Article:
In any such action to recover damages where the wrongful act, neglect or default causing the death occurred on or after July 14, 1955, it shall not be a defense that the death was caused in whole or in part by the contributory negligence of one or more of the beneficiaries on behalf of whom the action is brought. Provided, however, that the amount of damages given shall not include any compensation with reference to the pecuniary injuries resulting from such death, to such contributorily negligent person or persons; and provided, further, that such contributorily negligent person or persons shall not share in any amount recovered in such action.
Counsel for the defendant insists that IPI No 31.04 is an incorrect statement of the law because despite the fact that the statute says that no contributorily negligent dependent can recover and that the proportion of distribution is to be determined by the court, the instruction places upon the jury (not upon the court) the duty of making that proportion by deducting the share of a contributorily negligent dependent. The defendant further argues that since the allegedly improper instruction was not given, the verdict of $18,000 represents a damage award which includes Edward Kinsch's damages and that under the statute the court was bound to deduct Mr. Kinsch's share (60% based on the dependency calculations) and make an award of only $7,200.
We cannot agree with the defendant's reasoning. We hold that IPI No 31.04 is a proper instruction and should have been given to the jury with the special interrogatory. The statute clearly provides that a contributorily negligent beneficiary, Edward Kinsch in the case at bar, should not share in the award made by the jury and we think that they should be so instructed. The jury, after finding the defendant contributorily negligent could then fix the amount of damages suffered by the noncontributorily negligent beneficiaries, here the two minor children, up to the maximum allowed by the statute, here $25,000, if the evidence supports such a finding. The statute clearly does not require the jury or the trial judge to deduct any monies from a verdict in favor of the noncontributorily negligent beneficiaries. A reading of the statute merely requires the trial court to apportion the damages among the noncontributorily negligent beneficiaries.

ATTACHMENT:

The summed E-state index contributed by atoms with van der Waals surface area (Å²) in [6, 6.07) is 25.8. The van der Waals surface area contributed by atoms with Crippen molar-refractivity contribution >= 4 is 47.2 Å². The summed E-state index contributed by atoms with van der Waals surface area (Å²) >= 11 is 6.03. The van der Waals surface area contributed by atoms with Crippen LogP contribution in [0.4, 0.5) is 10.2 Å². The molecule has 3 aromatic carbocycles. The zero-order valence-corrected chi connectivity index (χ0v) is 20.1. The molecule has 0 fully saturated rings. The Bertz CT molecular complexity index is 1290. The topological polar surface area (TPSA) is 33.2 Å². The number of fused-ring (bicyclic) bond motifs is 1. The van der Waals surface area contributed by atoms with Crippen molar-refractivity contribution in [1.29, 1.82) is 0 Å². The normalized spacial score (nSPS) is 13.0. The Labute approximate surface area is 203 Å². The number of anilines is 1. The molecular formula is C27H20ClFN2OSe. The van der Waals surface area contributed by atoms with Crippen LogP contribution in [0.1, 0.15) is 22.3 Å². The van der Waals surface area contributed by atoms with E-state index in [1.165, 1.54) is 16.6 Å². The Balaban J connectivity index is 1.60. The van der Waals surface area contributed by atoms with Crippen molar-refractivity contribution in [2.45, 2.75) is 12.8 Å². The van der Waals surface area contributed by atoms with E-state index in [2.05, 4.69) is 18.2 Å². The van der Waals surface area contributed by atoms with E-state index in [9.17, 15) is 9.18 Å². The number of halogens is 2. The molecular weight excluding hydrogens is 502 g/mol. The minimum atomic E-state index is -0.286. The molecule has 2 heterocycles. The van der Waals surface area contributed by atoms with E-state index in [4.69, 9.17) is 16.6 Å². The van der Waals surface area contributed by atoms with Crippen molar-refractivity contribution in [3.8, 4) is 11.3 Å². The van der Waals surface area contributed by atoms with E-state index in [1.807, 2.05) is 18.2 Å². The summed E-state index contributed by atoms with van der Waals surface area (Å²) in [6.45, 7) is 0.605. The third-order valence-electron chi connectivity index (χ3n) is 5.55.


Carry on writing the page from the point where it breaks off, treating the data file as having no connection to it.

To hold with the defendant would be to permit the court, after the verdict was returned, to fix the amount of the contributorily negligent beneficiary's share and to deduct it from the jury verdict. This would, in effect, permit the court to determine what share the jury had awarded to the contributorily negligent beneficiary and thereby permit the court to determine the damages for the noncontributorily negligent beneficiaries. This would then improperly place the trial judge in the position of denying the next of kin, who were not at fault, the right to have a jury assess the amount of their pecuniary injuries.
[12-14] Although it was error to refuse to give IPI No 31.04, we do not believe that it was reversible error under the circumstances in this case. Courts of review reverse only for such error as may have been prejudicial to the complaining party. Unless it can be said that the failure to give an instruction is prejudicial to the rights of the parties, it is not reversible error for the court to refuse such instruction. Clarke v. Storchak, 384 Ill. 564, 52 N.E.2d 229. The trial judge here permitted plaintiff's lawyer to give the substance of IPI No 31.04 in his argument to the jury. Though irregular, it would not appear that the giving of the substance of the instruction in this manner resulted in prejudice to the defendant. On the contrary, it may have been to the benefit of the defendant. From the facts that IPI No 31.04 was argued to the jury and that the jury returned a verdict substantially less than the maximum allowed by the statute, we conclude that the verdict of the jury represents an effort to compensate for the pecuniary loss of only those next of kin who were free from fault.
For the reasons indicated, the judgment of the Circuit Court is affirmed.
MURPHY, P.J. and KLUCZYNSKI, J., concur.